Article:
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Hizer v. Pulaski County

United States District Court, N.D. Indiana, South Bend Division

September 11, 2017

EMILY HIZER, on behalf of herself and on behalf of a class of those similarly situated, Plaintiff,
v.
PULASKI COUNTY, INDIANA, Defendant.

          OPINION AND ORDER

          JON E. DEGUILIO JUDGE UNITED STATES DISTRICT COURT

         This matter is before the Court on a Motion for Class Certification filed by Plaintiff Emily Hizer (“Plaintiff”). [DE 4] Defendant Pulaski County (“Defendant”) does not oppose certification of the Plaintiff's proposed class. [DE 20] Also pending is Plaintiff's Motion to Submit Evidentiary Material in support of her Motion for Class Certification. [DE 23] Plaintiff's Motion to Submit Evidentiary Material is granted as unopposed. As to the Motion for Class Certification, for the reasons stated herein, the Court will grant the Motion, approve the Proposed Class, and appoint class counsel. The Court will lastly direct the parties to submit a proposed notice to class members for review and approval.

         I. FACTS

         Plaintiff presents a claims on her own behalf, and on the behalf of those similarly situated, for a violation of both the Americans with Disabilities Act (the “ADA”), 42 U.S.C. § 12131, et seq., and the Rehabilitation Act, 29 U.S.C. § 794. [DE 1 ¶¶ 1, 89] The Pulaski County Courthouse is a three-story building located in the county seat of Winamac, Indiana. [DE 1 ¶¶ 24-25] The first floor of the Courthouse includes the offices of the County Assessor and County Surveyor, the second floor of the Courthouse holds the offices of the County Auditor, County Treasurer, and the Clerk of the Courts, and the third floor of the Courthouse houses the Pulaski Circuit Court, including its offices and the courtroom. Id. ¶¶ 25-26, 29. The Pulaski County Commissioners also meet several times per month on the third floor of the Courthouse. Id. ¶¶ 27-28.

         The floors of the Pulaski County Courthouse are connected by a stairway as well as an elevator. Id. ¶ 30. The elevator's dimensions measure approximately 3 feet by 4 feet, and it requires manual operation by way of holding a button to make it move up or down. Id. ¶¶ 37, 41. The elevator does not contain an automatic door and instead must be opened manually. Id. ¶ 33.

         The Courthouse's public restrooms are located on the first floor. Id. ¶ 58. Plaintiff alleges that the entrances to these restrooms are not wide enough for a person in a wheelchair to be able to enter them, nor are the stalls in the restrooms large enough for a person with a physical disability to maneuver within. Id. ¶¶ 59, 61.

         Plaintiff allegedly lives in Winamac, Indiana, and has multiple sclerosis, which requires her to use a motorized scooter for mobility. Id. ¶¶ 63, 65-66. For various reasons, Plaintiff alleges that she is frequently required to visit the Courthouse: she works as a legal assistant for her father, which necessitates her access to the Clerk's office and other parts of the Courthouse; and she sits on the ADA Board, which meets regularly on the first floor of the Courthouse. Id. ¶¶ 67-71. Based on her physical condition and the structural characteristics of the Courthouse's elevator and public restrooms, Plaintiff alleges that she has great difficulty in accessing the government services provided at the Courthouse and that other persons with physical disabilities experience the same issue. Id. ¶ 1.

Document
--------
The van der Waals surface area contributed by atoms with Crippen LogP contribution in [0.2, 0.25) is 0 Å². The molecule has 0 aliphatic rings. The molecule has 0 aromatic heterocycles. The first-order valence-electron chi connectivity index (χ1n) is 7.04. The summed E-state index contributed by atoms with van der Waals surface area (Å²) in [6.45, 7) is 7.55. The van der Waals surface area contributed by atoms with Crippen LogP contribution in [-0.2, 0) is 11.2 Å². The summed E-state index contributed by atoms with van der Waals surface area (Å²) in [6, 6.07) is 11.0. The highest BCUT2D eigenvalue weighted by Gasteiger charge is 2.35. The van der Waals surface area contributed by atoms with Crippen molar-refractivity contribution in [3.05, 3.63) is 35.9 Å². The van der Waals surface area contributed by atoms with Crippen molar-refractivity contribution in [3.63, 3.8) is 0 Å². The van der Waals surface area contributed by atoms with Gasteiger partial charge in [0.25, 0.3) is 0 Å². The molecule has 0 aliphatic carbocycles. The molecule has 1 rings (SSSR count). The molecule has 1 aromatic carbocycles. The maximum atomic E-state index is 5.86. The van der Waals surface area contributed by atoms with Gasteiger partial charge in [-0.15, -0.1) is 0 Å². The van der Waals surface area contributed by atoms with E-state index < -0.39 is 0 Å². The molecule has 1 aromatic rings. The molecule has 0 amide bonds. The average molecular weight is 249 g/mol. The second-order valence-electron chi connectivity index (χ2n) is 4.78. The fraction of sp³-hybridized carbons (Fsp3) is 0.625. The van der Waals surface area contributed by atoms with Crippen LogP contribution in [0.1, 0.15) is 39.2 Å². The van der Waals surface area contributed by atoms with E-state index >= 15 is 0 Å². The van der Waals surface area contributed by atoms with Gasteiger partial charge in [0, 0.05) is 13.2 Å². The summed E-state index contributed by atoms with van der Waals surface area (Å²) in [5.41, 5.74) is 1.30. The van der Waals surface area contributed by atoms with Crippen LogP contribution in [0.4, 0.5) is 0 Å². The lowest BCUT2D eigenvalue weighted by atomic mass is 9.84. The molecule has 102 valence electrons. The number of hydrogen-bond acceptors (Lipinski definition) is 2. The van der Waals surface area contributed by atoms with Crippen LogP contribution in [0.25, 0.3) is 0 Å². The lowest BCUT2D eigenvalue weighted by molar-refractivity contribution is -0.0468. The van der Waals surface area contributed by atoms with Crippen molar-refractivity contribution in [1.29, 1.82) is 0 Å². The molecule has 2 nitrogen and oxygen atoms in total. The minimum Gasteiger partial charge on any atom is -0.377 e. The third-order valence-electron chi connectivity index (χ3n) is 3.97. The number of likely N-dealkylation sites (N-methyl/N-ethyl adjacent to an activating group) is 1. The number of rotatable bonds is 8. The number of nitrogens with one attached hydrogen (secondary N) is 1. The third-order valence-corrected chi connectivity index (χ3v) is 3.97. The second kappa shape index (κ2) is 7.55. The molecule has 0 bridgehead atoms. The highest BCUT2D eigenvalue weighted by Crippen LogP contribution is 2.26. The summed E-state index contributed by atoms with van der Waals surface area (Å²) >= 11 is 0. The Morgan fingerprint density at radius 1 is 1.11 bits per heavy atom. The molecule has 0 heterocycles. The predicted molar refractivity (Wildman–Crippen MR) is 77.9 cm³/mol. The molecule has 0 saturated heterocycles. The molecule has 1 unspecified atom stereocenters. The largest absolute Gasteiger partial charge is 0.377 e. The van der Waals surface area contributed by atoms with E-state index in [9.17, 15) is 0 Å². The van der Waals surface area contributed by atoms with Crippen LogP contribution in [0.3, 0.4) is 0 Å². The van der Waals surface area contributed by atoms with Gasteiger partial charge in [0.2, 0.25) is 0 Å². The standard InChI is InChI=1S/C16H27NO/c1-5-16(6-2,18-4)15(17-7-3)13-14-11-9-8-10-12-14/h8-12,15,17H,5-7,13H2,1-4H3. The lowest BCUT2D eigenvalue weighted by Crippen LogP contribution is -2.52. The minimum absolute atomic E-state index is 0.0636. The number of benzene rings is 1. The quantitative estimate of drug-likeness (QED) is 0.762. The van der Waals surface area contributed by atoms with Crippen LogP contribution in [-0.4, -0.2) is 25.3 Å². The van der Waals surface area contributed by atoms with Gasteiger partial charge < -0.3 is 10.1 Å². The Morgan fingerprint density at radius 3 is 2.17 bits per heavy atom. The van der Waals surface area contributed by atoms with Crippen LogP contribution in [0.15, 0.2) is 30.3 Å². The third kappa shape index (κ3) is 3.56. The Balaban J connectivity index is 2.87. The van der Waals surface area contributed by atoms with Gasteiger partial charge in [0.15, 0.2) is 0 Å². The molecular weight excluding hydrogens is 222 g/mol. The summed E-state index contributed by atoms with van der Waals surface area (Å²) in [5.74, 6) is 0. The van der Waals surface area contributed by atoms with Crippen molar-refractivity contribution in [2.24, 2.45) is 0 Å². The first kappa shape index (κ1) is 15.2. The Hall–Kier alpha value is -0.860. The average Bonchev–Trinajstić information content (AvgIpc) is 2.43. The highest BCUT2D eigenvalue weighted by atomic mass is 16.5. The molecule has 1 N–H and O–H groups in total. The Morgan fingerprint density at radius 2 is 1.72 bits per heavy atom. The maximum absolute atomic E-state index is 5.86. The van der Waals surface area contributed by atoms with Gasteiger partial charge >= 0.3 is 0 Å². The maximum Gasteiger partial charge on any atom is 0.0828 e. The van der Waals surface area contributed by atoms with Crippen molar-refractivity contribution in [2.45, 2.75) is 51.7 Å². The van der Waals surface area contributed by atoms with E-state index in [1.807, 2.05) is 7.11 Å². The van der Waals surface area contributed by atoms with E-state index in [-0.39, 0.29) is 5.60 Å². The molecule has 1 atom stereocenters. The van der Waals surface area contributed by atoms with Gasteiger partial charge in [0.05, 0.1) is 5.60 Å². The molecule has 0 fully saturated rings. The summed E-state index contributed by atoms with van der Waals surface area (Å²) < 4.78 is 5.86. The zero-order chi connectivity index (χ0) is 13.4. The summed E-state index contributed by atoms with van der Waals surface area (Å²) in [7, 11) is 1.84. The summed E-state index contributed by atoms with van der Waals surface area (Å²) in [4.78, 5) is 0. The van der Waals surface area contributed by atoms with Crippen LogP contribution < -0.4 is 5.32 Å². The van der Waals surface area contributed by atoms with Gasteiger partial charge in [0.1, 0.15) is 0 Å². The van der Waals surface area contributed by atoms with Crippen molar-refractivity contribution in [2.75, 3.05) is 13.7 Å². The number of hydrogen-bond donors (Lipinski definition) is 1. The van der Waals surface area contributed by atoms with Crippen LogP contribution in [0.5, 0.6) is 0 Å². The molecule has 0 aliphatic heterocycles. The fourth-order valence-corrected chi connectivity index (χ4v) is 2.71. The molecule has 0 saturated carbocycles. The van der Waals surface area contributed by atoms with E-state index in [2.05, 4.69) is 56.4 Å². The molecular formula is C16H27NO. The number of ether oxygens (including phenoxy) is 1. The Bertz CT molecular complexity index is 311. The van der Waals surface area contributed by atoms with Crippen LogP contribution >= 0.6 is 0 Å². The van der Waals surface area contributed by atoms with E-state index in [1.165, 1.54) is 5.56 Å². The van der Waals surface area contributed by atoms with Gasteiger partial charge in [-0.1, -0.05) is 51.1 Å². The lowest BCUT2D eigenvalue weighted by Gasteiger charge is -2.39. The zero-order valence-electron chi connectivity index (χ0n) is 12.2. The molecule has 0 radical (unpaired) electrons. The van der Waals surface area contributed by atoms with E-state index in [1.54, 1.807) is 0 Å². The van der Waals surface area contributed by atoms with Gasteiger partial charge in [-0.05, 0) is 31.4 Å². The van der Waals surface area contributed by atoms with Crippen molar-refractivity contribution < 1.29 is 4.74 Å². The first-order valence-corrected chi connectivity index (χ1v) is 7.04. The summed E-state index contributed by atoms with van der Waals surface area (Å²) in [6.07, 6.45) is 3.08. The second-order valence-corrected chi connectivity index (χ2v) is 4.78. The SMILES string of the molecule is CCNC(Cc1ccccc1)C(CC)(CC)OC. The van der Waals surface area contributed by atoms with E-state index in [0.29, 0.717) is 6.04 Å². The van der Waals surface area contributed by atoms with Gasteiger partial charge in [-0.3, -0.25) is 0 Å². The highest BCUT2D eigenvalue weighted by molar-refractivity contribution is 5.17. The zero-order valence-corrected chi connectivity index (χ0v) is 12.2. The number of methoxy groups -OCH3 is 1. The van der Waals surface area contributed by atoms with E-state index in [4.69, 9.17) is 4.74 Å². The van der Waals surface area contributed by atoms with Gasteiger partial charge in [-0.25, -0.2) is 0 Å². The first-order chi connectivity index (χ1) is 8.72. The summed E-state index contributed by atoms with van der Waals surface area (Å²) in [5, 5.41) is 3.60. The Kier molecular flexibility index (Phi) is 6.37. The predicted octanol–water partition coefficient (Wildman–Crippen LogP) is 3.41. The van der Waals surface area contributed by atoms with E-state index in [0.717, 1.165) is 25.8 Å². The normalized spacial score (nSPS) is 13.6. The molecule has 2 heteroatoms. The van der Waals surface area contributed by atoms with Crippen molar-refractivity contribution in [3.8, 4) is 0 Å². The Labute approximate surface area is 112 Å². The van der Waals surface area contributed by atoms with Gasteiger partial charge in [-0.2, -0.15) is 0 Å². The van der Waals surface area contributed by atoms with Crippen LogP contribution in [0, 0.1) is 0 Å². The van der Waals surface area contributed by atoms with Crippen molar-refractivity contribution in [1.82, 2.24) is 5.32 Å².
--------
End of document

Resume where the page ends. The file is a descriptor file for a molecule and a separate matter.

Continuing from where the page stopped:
This Court has jurisdiction over Plaintiff's claims under 28 U.S.C. § 1331.

         II. ANALYSIS

         Rule 23 of the Federal Rules of Civil Procedure governs the certification of class actions in federal court. Wal-Mart Stores, Inc. v. Dukes, 564 U.S. 338, 131 S.Ct. 2541, 2548, 180 L.Ed.2d 374 (2011). Rule 23(a) ensures that the named plaintiffs are appropriate representatives of the class whose claims they wish to litigate. Id. at 2550. Rule 23(a)'s four requirements- numerosity, commonality, typicality, and adequacy-effectively limit the class claims to those fairly encompassed by the named plaintiff's claims. Id. (citations and internal quotations omitted). If all of these prerequisites are met, a court must also find that at least one of the subsections of Rule 23(b) is satisfied. In this case, Plaintiff seeks class certification under Rule 23(b)(2). Rule 23(b)(2) applies when “the party opposing the class has acted or refused to act on grounds that apply generally to the class, so that final injunctive relief or corresponding declaratory relief is appropriate respecting the class as a whole.”

         “Failure to meet any of the Rule's requirements precludes class certification.” Arreola v. Godinez, 546 F.3d 788, 794 (7th Cir. 2008). The Plaintiff, as the party seeking class certification, assumes the burden of demonstrating that certification is appropriate. Trotter v. Klincar, 748 F.2d 1177, 1184 (7th Cir. 1984); Dukes, 131 S.Ct. at 2551 (“A party seeking class certification must affirmatively demonstrate his compliance with the Rule-that is, he must be prepared to prove that there are in fact sufficiently numerous parties, common questions of law or fact, etc.”).